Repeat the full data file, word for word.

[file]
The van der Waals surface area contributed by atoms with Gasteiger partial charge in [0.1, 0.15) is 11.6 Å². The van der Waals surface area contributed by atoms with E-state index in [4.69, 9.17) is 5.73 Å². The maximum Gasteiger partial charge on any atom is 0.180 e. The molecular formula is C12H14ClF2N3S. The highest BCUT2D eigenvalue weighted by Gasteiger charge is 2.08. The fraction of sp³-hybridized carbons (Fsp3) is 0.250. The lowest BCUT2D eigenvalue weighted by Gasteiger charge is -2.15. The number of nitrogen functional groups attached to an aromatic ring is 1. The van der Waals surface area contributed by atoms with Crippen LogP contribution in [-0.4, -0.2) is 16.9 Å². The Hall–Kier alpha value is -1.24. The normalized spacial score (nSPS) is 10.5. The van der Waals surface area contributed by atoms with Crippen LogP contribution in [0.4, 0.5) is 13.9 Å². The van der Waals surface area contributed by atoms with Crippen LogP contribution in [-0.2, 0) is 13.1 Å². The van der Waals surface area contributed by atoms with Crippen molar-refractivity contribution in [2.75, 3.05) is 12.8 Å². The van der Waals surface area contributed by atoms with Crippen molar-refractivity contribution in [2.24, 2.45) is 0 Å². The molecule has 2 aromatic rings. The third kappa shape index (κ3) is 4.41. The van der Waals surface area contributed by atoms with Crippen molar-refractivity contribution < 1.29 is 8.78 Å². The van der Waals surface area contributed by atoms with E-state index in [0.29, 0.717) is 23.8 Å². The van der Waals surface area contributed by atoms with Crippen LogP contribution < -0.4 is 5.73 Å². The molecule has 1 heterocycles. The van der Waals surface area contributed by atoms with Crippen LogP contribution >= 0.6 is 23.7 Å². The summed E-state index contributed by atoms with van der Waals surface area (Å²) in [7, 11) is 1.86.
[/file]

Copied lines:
The van der Waals surface area contributed by atoms with Gasteiger partial charge in [0.1, 0.15) is 11.6 Å². The van der Waals surface area contributed by atoms with E-state index in [4.69, 9.17) is 5.73 Å². The maximum Gasteiger partial charge on any atom is 0.180 e. The molecular formula is C12H14ClF2N3S. The highest BCUT2D eigenvalue weighted by Gasteiger charge is 2.08. The fraction of sp³-hybridized carbons (Fsp3) is 0.250. The lowest BCUT2D eigenvalue weighted by Gasteiger charge is -2.15. The number of nitrogen functional groups attached to an aromatic ring is 1. The van der Waals surface area contributed by atoms with Crippen LogP contribution in [-0.4, -0.2) is 16.9 Å². The Hall–Kier alpha value is -1.24. The normalized spacial score (nSPS) is 10.5. The van der Waals surface area contributed by atoms with Crippen LogP contribution in [0.4, 0.5) is 13.9 Å². The van der Waals surface area contributed by atoms with Crippen LogP contribution in [-0.2, 0) is 13.1 Å². The van der Waals surface area contributed by atoms with Crippen molar-refractivity contribution in [2.75, 3.05) is 12.8 Å². The van der Waals surface area contributed by atoms with Crippen molar-refractivity contribution in [2.24, 2.45) is 0 Å². The molecule has 2 aromatic rings. The third kappa shape index (κ3) is 4.41. The van der Waals surface area contributed by atoms with Crippen molar-refractivity contribution < 1.29 is 8.78 Å². The van der Waals surface area contributed by atoms with E-state index in [0.29, 0.717) is 23.8 Å². The van der Waals surface area contributed by atoms with Crippen LogP contribution < -0.4 is 5.73 Å². The molecule has 1 heterocycles. The van der Waals surface area contributed by atoms with Crippen LogP contribution >= 0.6 is 23.7 Å². The summed E-state index contributed by atoms with van der Waals surface area (Å²) in [7, 11) is 1.86.